Hailer then appealed to the Commonwealth Court, arguing that the trial court made multiple errors in its decision. In addition to pointing out the issues with the lower court’s legal reasoning, Reporters Committee attorneys emphasized the significant public interest in reporting about the deaths of inmates at the county jail.
“The release of the records sought in Ms. Hailer’s [Right-to-Know Law] request would allow the public to assess any shortfalls within the Jail and to otherwise understand the Jail’s operations, particularly as they relate to inmate health and safety, as seen through the lens of one inmate’s death,” they argued.
Four organizations — the Pennsylvania NewsMedia Association, the Cornell Law School First Amendment Clinic, the Abolitionist Law Center, and the Pennsylvania Institutional Law Project — submitted friend-of-the-court briefs in support of Hailer, adding important legal and policy arguments to bolster the case for access to the autopsy records.
On July 11, the Commonwealth Court reversed the trial court’s ruling. The appeals court held that the Coroner’s Act allows journalists and other members of the public to access autopsy records as long as they pay the required fees.
Writing for the majority, Judge Ellen Ceisler wrote that the statute “does not limit the receipt of coroner records to nongovernmental agencies seeking records for the purpose of investigating insurance claims or determining liability for the death of a decedent.”
The appeals court also dismissed the argument that the Coroner’s Act enables the largest counties in Pennsylvania to withhold autopsy records that other smaller counties in the Commonwealth are required to disclose.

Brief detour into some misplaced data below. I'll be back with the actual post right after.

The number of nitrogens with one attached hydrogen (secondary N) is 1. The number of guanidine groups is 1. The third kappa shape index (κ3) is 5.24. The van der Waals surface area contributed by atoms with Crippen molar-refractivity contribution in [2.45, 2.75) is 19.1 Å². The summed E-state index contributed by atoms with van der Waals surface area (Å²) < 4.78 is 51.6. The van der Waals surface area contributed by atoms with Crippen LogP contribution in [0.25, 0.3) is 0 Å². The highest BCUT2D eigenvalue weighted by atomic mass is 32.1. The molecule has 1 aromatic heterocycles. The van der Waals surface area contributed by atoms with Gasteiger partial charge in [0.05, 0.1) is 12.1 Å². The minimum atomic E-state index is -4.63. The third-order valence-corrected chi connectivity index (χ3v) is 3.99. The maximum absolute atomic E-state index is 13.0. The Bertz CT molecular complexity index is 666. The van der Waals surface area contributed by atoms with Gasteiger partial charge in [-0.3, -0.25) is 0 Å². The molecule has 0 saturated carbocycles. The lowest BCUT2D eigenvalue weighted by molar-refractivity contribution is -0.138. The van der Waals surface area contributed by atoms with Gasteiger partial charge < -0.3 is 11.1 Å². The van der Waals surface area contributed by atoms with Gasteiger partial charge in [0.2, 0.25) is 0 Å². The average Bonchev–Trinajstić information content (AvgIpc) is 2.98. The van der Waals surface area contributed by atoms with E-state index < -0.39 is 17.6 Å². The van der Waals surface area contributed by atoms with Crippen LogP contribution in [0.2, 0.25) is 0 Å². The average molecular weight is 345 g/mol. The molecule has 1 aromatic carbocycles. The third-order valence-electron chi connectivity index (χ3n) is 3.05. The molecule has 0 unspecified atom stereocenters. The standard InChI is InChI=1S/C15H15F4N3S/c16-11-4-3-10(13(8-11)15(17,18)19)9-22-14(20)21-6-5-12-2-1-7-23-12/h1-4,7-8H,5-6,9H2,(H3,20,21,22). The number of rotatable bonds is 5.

“Accepting the conclusions of the trial court would lead to the absurd result that a requester could receive autopsy records located anywhere in the Commonwealth, unless those records are located in [Allegheny] County or Philadelphia County,” Judge Ceisler wrote. “There is no language in the [Right-to-Know Law] or the Coroner’s Act to suggest that access to certain public records depends on the county class in which the records are located.”
The Commonwealth Court ordered Allegheny County to turn over the records. However, it’s unclear if the county will comply or instead seek permission for an appeal to the Pennsylvania Supreme Court.
Hailer says the appeals court’s ruling is an important win for government transparency and accountability in Pennsylvania. She says she’s eager to learn more details about Pastorek’s death.
Hailer credited the free legal support she received through the Reporters Committee’s Local Legal Initiative for making this outcome possible.
“What an incredible resource. What a privilege to have that labor for three years,” said Hailer, who praised the “brilliant” legal work of Burke and Dudding. “We’re very, very lucky to have a resource like this in Pennsylvania.”
“You’re helping change the news. You’re helping keep that [local news] ecosystem flourishing with your support for small outfits like us,” she added. “All of that hard work is sustaining and revitalizing local news and helping places that aren’t just the big guys hold our government accountable.”